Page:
Where students say school bullying is a problem in LA — elementary schools top the list
Sarah Favot | June 20, 2017
While middle school is largely believed to be where bullying occurs most often, the LA Unified schools where the highest majority of students reported that bullying was a problem were elementary schools, according to surveys about safety in schools.
Of the 24 schools where the largest percentage of students reported that bullying was a problem at their school, 20 were elementary schools. The question was asked in a school climate survey taken by students and staff in the 2015-16 school year. This news organization recently published results of the school climate surveys in a searchable map, allowing parents for the first time to compare their child’s school to others throughout the district.
Here are the schools with the highest percentage of students who said bullying was a problem:
- Angeles Mesa Elementary — 89 percent
- Cimarron Avenue Elementary — 88 percent
- Weigand Avenue Elementary — 87 percent
- Annalee Avenue Elementary — 87 percent
- 109th St. Elementary — 84 percent
- 49th Street Elementary — 84 percent
- 107th Street Elementary — 84 percent
- Thomas Bradley Global Awareness Magnet Elementary — 84 percent
- Lenicia B. Weemes Elementary — 83 percent
- West Athens Elementary — 83 percent
- 153rd Street Elementary — 83 percent
- Windsor Hills Elementary Math/Science Aerospace Magnet — 83 percent
- Saticoy Elementary — 83 percent
- Edwin Markham Middle School — 82 percent
- Samuel Gompers Middle School — 82 percent
- Audubon Middle School — 82 percent
- Barton Hill Elementary — 82 percent
- Brentwood Elementary Science Magnet — 82 percent
- Bret Harte Preparatory Middle School — 81 percent
- Manhattan Place Elementary — 81 percent
- Coliseum Street Elementary — 81 percent
- Loren Miller Elementary — 81 percent
- Dr. Owen Lloyd Knox Elementary School — 81 percent
- La Salle Avenue Elementary — 81 percent
Look up your child’s school here.
Note that the percentages for each school include students who reported they “disagree a lot,” “disagree a little,” and “neither agree nor disagree” to the question “Bullying is NOT a problem at my school.” You can read the methodology behind how the map was created and how the surveys were used here.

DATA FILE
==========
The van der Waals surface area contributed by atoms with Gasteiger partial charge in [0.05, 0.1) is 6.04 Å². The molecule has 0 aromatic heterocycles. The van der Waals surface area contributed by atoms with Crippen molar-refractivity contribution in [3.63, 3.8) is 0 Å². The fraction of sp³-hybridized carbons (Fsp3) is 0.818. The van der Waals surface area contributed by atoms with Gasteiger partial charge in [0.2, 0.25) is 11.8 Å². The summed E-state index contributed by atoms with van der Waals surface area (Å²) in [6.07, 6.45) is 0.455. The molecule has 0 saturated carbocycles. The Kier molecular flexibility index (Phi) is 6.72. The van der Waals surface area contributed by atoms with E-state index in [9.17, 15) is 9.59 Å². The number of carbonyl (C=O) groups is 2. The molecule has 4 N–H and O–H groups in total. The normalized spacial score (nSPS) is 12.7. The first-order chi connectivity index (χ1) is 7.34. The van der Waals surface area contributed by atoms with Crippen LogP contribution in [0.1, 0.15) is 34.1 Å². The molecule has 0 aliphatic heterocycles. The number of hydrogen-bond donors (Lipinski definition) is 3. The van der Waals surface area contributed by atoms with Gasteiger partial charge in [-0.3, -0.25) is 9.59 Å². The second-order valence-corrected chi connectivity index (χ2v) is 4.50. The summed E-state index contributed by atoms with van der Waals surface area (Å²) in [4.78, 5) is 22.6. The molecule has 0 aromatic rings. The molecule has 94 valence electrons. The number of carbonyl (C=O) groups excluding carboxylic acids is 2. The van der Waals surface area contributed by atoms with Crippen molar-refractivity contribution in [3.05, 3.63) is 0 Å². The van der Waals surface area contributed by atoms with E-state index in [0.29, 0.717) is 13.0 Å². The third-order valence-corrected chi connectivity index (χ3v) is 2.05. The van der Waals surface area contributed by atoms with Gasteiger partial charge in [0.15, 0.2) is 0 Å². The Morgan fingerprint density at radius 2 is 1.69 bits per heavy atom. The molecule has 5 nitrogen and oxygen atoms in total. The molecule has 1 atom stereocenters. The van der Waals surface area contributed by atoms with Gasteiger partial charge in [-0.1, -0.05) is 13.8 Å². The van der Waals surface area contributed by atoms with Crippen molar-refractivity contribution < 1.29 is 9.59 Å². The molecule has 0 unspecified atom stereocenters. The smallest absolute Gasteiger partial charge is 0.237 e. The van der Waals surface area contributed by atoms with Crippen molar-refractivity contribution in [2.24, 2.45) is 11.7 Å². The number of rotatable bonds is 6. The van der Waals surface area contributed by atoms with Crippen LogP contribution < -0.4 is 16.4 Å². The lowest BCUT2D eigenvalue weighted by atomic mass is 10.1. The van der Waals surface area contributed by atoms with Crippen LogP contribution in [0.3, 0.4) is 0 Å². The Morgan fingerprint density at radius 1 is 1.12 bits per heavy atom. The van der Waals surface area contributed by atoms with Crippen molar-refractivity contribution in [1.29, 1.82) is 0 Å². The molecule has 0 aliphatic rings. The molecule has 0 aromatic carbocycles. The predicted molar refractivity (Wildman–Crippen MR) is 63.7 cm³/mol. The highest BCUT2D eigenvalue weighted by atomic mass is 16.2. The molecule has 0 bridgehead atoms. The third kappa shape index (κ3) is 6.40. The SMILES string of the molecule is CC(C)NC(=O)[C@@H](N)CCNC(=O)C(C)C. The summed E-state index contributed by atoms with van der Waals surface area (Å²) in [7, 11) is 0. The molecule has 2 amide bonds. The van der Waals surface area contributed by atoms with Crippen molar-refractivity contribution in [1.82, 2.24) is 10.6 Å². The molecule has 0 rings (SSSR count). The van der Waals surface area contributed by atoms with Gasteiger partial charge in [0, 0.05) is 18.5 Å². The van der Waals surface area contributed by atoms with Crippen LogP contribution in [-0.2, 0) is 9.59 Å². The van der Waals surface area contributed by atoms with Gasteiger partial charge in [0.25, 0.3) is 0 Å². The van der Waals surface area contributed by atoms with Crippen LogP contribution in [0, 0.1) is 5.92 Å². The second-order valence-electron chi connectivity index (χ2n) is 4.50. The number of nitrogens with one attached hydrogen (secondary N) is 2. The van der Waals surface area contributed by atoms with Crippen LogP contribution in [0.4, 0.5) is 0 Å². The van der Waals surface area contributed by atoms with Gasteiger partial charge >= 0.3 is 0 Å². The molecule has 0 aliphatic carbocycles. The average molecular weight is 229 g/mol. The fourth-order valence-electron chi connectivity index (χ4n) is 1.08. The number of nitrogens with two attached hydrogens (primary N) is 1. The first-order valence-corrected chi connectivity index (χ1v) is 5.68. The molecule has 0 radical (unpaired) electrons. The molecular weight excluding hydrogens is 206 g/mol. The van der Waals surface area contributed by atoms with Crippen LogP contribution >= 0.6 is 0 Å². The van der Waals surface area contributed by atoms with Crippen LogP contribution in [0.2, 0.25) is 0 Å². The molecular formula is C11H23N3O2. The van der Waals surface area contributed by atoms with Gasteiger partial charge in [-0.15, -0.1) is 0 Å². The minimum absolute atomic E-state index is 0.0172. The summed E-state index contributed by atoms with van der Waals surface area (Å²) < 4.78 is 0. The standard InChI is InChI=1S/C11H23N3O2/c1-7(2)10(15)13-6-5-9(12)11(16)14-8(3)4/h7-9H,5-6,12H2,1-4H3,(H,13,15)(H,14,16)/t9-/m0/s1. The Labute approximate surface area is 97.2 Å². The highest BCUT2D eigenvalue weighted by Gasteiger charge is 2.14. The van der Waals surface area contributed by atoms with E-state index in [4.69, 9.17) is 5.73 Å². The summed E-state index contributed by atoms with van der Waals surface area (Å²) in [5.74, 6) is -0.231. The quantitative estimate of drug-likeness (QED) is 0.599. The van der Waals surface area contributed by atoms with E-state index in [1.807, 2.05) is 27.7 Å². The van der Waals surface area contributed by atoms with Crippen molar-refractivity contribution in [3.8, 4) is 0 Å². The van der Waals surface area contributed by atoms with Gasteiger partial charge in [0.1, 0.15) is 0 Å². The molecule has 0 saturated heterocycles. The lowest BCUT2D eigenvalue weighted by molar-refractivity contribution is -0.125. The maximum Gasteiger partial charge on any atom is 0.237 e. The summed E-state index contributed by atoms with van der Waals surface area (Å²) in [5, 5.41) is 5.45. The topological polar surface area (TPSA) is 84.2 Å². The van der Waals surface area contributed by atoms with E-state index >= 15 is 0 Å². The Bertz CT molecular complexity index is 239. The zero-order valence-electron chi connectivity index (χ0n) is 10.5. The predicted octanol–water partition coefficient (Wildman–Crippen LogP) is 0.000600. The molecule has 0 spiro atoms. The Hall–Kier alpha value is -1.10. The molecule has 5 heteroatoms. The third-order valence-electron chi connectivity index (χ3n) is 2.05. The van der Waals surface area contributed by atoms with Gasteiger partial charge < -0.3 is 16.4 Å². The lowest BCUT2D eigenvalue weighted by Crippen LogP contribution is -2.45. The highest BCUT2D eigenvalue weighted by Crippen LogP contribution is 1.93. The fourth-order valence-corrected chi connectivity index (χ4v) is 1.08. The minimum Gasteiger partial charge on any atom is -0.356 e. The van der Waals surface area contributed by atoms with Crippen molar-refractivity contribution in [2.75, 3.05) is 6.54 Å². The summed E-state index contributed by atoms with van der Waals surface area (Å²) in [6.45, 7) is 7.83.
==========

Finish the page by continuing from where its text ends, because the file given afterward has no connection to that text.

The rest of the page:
Elementary schools generally serve kids in kindergarten through fifth grade. Also of note, there are more elementary schools than other types of schools in the district.
On the interactive map, schools are categorized as “safe” in green, “somewhat safe” in yellow and “less safe” in red. Of the 24 schools, six were categorized as “somewhat safe,” the rest were “less safe.”
Brentwood Elementary Science Magnet is the only school in the Pacific Palisades, Brentwood and West LA area that is categorized as “less safe.” All of the other schools in the area are either green or yellow.
The four middle schools on the list where students said bullying was an issue are in South Los Angeles. Most of the elementary schools are also in South LA. Saticoy Elementary is the only school on the list in the San Fernando Valley — it is in Panorama City. Annalee Avenue Elementary and Barton Hill Elementary are in the South Bay.
The district’s new discipline policy called restorative justice was first rolled out in the 2014-15 school year. Implementation has been incremental across the district. Of the 185 schools that first received training in restorative justice practices, only 43 — or 23 percent — were elementary schools. The district made high schools and middle schools priorities at the program’s start.
As of this past school year, 492 schools are using restorative justice. Of those, 255 — or 52 percent — are elementary schools.
Restorative justice is a less punitive approach to school discipline that the school board approved in 2013 to reduce the number of suspensions. It seeks to resolve conflicts through talking circles with students involved and other more progressive means.
Here are resources from the district on bullying.
The data reflects responses from 786 district and charter schools across the city that participated in surveys given in the 2015-16 school year, the most recent available. (The district reports having “over 900” traditional public schools as well as 187 charters.) Only a small portion of charter schools participated in the survey and made their data available.
*This article has been updated to add the number of schools that participated in the survey, and that only a small number of charter schools made their data available. It has also been updated to include the methodology behind the percentages.